United States v. Massey

Decision Date16 December 2011
Docket NumberNo. 10–1335.,10–1335.
Citation663 F.3d 852
PartiesUNITED STATES of America, Plaintiff–Appellee, v. Randy Louis MASSEY, Defendant–Appellant.
CourtU.S. Court of Appeals — Sixth Circuit

OPINION TEXT STARTS HERE

ON BRIEF: Gary W. Lanker, Law Office of Gary W. Lanker, Memphis, Tennessee, for Appellant. Mark V. Courtade, Assistant United States Attorney, Grand Rapids, Michigan, for Appellee.Before: MARTIN and GRIFFIN, Circuit Judges; ANDERSON, District Judge.*

OPINION

S. THOMAS ANDERSON, District Judge.

Randy Louis Massey entered a plea of guilty to one count of conspiracy to manufacture, possess and distribute 500 grams or more of methamphetamine. He was sentenced to a term of imprisonment of 324 months. Massey argues on appeal that the sentence was procedurally and substantively unreasonable. Because the district court's sentence was reasonable, we AFFIRM the judgment of the district court.

I. BACKGROUND
A. Factual background

On March 1, 2009, at 1:30 A.M., the fire departments of Comstock and Kalamazoo Township, Michigan responded to a fire in the basement of a residence on Steger Avenue in Kalamazoo. The occupants of the home were the homeowner Debra Homan (“Homan”) and her boyfriend. Upon extinguishing the fire, the firefighters discovered a meth lab in the basement. According to Homan, Randy Louis Massey had offered her $100 for the use of her basement, which she assumed was related to meth production. Around midnight on February 28, 2009, Massey arrived at Homan's residence with Matthew Jones (“Jones”), and the two men immediately went to the basement. Having earlier observed Jones cutting up batteries in the basement, Homan later heard a loud yell and discovered a large fire in her basement. Jones's pants and the back of his arms were on fire. When Homan called 911, Massey and Jones fled the residence. Massey and Jones were picked up by another accomplice, Phillip Parrish (“Parrish”), and taken to separate hotels in the Kalamazoo area.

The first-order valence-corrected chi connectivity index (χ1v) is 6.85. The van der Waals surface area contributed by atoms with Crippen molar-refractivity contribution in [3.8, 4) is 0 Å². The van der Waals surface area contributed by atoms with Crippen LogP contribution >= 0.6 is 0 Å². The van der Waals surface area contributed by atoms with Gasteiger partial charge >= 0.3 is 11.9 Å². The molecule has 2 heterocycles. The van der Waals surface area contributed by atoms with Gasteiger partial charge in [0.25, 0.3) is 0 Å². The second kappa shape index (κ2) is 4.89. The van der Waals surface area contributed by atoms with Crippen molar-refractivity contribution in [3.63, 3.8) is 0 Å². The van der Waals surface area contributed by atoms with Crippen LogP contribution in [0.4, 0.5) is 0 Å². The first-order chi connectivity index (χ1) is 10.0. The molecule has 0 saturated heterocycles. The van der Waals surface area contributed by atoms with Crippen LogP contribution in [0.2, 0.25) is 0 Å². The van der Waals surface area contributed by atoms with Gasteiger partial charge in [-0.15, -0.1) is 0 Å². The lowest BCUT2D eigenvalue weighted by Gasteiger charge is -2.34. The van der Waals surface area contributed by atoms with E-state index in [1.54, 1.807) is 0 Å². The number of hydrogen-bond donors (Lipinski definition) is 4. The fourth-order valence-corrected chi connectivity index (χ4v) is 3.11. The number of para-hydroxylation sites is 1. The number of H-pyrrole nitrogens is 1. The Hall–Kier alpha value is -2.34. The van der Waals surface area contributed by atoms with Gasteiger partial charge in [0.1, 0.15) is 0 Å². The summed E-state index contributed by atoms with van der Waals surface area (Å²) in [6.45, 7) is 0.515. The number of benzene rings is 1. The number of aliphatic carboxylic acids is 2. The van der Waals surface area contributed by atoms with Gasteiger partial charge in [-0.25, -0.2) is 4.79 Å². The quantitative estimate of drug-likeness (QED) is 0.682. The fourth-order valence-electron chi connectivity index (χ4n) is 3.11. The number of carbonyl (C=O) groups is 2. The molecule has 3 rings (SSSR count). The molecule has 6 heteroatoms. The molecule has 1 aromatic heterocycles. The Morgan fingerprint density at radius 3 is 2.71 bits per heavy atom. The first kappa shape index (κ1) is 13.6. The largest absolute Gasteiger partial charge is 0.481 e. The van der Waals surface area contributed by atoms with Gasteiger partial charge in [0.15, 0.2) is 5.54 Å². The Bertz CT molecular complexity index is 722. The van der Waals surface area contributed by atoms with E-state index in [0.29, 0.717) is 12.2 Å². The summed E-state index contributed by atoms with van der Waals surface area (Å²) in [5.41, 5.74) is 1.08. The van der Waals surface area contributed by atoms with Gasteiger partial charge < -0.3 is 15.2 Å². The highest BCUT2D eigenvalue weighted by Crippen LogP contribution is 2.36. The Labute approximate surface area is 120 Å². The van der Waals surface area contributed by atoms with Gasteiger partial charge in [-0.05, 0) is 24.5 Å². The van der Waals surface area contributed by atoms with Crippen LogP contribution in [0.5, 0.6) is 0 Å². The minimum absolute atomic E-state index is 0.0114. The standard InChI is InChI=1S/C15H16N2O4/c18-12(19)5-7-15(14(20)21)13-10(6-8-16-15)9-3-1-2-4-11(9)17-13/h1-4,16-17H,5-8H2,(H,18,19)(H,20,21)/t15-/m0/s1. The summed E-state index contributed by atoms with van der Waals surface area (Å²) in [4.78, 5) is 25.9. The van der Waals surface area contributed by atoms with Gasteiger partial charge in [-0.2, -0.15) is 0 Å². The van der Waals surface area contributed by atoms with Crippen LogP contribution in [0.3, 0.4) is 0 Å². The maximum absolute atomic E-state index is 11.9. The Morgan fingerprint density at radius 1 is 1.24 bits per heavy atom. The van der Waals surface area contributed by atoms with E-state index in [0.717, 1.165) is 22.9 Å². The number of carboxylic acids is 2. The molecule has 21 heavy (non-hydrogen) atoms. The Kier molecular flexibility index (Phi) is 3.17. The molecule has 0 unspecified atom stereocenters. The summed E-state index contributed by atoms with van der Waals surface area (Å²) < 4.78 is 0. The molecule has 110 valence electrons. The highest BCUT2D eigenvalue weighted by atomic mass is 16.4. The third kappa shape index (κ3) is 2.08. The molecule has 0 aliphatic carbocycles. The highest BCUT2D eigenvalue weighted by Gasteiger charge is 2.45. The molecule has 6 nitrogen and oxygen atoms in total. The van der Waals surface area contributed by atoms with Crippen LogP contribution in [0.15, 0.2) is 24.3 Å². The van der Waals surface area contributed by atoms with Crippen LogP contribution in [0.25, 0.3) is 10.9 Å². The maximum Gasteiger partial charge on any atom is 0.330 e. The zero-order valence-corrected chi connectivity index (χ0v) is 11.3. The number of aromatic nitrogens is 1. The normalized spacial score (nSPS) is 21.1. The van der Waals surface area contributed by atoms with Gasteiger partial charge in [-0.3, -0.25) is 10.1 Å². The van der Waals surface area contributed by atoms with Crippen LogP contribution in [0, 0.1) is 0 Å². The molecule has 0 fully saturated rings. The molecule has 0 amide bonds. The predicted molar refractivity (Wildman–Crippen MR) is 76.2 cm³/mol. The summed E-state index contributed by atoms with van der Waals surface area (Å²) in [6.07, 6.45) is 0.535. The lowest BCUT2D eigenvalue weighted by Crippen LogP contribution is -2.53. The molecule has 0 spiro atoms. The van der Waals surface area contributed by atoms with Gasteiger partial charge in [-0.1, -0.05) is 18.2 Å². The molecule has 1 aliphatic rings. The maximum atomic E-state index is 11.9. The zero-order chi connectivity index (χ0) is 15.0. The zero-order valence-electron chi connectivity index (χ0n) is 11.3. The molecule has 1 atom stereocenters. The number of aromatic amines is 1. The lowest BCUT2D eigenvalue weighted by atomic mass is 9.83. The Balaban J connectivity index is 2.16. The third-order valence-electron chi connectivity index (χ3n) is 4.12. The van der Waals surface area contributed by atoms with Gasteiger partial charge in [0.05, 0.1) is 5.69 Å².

Massey rejoined Jones, Parrish and another accomplice, Ashley Branch (“Branch”), later on March 1, 2009, at the Days Inn in Battle Creek, Michigan, to continue “cooking” meth. Massey was smoking a cigarette during the “filtering” process, which caused an explosion and fire in the motel room. Massey, Parrish and Branch caught fire and fled the motel with Branch sustaining severe burns. At approximately 11:20 P.M., firefighters responded to the fire in Room 215 of the Days Inn.

B. Procedural Background

On April 15, 2009, Massey was indicted on three counts relating to the manufacture or attempted manufacture of methamphetamine. Count One charged Massey with conspiring with Homan, Jones, Parrish, and Branch to manufacture, possess and distribute 500 grams or more of methamphetamine in violation of 21 U.S.C. §§ 846 and 841(a)(1), (b)(1)(A)(viii). Counts Two and Three charged Massey and the others with attempting to manufacture 50 grams or more of methamphetamine in violation of 21 U.S.C. §§ 846 and 841(a)(1), (b)(1)(B)(viii). Massey entered into a plea agreement, and on October 26, 2009, the district court accepted Massey's guilty plea as to Count One. As part of the agreement, the government stated that it would “decide whether to file a motion for departure pursuant to U.S. S.G. § 5K1.1 and/or Rule 35(b) of the Federal Rules of Criminal Procedure.”